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One of the most interesting properties of the stable betaine diradical 7 is its intense blue colour. The UV-Vis spectrum showed a maximum absorption at 552 nm (Figure 3), due to the extended conjugation system. Reduction of 7 with ascorbic acid or sodium ascorbate led to the corresponding hydrazine-hydroxylamine derivative, with a yellow colour, having a maximum absorption at 405 nm (Figure 3), and of course no EPR signals. This type of interconversion of such species is well known21 and can be used to study or monitor redox reactions (by reduction the EPR signal disappears, but it is restored on oxidation).

Figure 3. UV-Vis spectrum of compound 7 (black) and its reduced counterpart (red).

Conclusions A stable betaine diradical with an intense blue colour and paramagnetic properties has been synthesized and characterized. By reduction, this is converted to the corresponding diamagnetic yellow derivative. The redox process is reversible and accompanied by a colour shift of about 150 nm.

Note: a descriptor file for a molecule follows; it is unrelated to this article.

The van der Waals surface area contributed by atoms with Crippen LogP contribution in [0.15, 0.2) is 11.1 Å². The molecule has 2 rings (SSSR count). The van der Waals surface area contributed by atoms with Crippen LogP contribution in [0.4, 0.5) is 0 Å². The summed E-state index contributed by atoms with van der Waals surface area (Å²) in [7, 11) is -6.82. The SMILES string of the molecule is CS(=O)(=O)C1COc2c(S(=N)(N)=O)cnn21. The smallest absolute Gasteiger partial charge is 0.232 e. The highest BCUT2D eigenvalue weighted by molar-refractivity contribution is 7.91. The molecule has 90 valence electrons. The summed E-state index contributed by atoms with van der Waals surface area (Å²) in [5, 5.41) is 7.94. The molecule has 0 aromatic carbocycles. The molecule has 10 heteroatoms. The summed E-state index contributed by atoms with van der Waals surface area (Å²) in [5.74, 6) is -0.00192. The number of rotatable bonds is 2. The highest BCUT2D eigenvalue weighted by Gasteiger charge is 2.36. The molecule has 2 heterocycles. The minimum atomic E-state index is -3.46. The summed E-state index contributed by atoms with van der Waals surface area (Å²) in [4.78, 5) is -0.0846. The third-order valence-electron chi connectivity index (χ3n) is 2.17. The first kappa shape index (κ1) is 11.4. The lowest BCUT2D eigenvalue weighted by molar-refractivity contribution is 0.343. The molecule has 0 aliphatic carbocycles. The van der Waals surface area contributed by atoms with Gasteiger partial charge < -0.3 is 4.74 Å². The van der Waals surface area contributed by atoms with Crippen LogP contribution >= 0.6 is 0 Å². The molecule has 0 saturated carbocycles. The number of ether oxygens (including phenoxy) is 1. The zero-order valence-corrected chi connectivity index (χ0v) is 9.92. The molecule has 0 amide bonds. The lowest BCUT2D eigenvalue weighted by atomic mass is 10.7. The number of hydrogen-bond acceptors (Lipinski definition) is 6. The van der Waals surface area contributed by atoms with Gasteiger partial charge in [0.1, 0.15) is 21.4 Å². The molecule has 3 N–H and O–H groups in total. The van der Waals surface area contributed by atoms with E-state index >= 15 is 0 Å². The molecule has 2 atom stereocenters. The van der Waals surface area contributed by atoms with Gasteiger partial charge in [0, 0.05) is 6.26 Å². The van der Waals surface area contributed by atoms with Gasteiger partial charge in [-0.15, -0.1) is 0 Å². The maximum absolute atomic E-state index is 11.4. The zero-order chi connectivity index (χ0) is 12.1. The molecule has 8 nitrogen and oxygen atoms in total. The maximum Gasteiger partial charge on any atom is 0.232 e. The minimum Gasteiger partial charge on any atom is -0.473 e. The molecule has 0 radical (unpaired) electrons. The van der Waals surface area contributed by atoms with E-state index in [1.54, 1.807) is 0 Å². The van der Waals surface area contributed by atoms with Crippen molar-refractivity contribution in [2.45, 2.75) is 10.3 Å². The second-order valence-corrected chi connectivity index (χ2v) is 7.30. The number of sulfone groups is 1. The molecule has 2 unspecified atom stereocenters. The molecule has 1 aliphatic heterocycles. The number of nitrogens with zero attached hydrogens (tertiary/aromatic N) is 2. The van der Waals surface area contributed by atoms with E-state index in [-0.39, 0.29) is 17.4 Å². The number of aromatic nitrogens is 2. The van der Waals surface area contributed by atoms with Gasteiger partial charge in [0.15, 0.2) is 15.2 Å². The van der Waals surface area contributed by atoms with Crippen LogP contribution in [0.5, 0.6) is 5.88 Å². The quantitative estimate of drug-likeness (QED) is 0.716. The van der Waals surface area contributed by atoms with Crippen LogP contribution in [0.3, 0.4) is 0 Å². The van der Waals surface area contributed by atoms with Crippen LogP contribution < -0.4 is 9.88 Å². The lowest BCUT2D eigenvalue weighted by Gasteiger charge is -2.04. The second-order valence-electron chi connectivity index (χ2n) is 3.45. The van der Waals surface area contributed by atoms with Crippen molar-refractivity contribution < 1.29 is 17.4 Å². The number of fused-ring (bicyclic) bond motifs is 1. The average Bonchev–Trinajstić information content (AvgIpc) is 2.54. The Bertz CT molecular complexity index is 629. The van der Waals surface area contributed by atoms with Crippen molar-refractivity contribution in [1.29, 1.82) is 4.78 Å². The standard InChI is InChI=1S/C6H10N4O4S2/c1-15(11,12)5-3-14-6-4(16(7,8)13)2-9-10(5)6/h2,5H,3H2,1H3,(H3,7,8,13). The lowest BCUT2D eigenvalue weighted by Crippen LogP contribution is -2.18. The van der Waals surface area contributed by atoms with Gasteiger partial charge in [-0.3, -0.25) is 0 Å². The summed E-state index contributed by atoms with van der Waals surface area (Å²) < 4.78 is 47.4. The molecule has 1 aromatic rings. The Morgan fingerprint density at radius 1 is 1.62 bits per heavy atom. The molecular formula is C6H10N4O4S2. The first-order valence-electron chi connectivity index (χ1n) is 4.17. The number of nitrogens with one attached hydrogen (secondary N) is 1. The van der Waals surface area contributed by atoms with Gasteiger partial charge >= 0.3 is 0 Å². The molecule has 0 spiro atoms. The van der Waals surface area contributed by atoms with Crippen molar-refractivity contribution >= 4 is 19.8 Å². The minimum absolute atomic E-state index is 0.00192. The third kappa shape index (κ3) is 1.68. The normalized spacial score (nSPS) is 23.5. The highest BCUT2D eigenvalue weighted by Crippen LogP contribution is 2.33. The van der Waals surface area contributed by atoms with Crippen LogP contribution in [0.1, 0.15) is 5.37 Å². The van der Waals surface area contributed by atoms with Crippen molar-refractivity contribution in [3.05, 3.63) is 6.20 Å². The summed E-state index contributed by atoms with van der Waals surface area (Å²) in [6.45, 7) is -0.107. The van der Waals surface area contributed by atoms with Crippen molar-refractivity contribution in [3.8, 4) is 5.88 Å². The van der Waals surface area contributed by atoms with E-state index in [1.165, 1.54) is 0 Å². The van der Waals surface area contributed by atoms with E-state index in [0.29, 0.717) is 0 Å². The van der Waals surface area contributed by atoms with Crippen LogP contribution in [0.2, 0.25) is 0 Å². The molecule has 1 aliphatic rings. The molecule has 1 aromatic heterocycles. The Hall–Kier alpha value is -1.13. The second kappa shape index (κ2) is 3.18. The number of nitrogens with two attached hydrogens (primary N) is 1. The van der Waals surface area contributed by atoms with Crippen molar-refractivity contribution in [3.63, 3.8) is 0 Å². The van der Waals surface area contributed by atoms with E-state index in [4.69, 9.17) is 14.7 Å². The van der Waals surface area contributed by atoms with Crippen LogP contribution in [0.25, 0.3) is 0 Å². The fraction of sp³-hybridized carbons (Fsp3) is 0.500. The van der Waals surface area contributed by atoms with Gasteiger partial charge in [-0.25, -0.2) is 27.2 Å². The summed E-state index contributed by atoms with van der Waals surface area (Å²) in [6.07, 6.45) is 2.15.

Experimental Section General. All chemicals and materials were purchased from Sigma-Aldrich, Alfa Aesar or Chimopar. 2,3-Bis(hydroxyamino)-2,3-dimethylbutane was synthesised following literature data.18 NMR spectra were recorded in the appropriate deuterated solvents using a Varian Inova400 spectrometer. IR spectra were recorded on a Bruker Vertex 70 spectrometer (as solid samples, ATR). UV-Vis spectra were recorded in methanol at ambient temperature on an UVD3500 double beam spectrometer, using a quartz cell with 1 cm path length. EPR spectra were recorded in DCM, at room temperature, using a Jeol Jes-FA 100 spectrometer, with the following typical settings: number of scans 1, centre field 3350 G, sweep field 100 G, frequency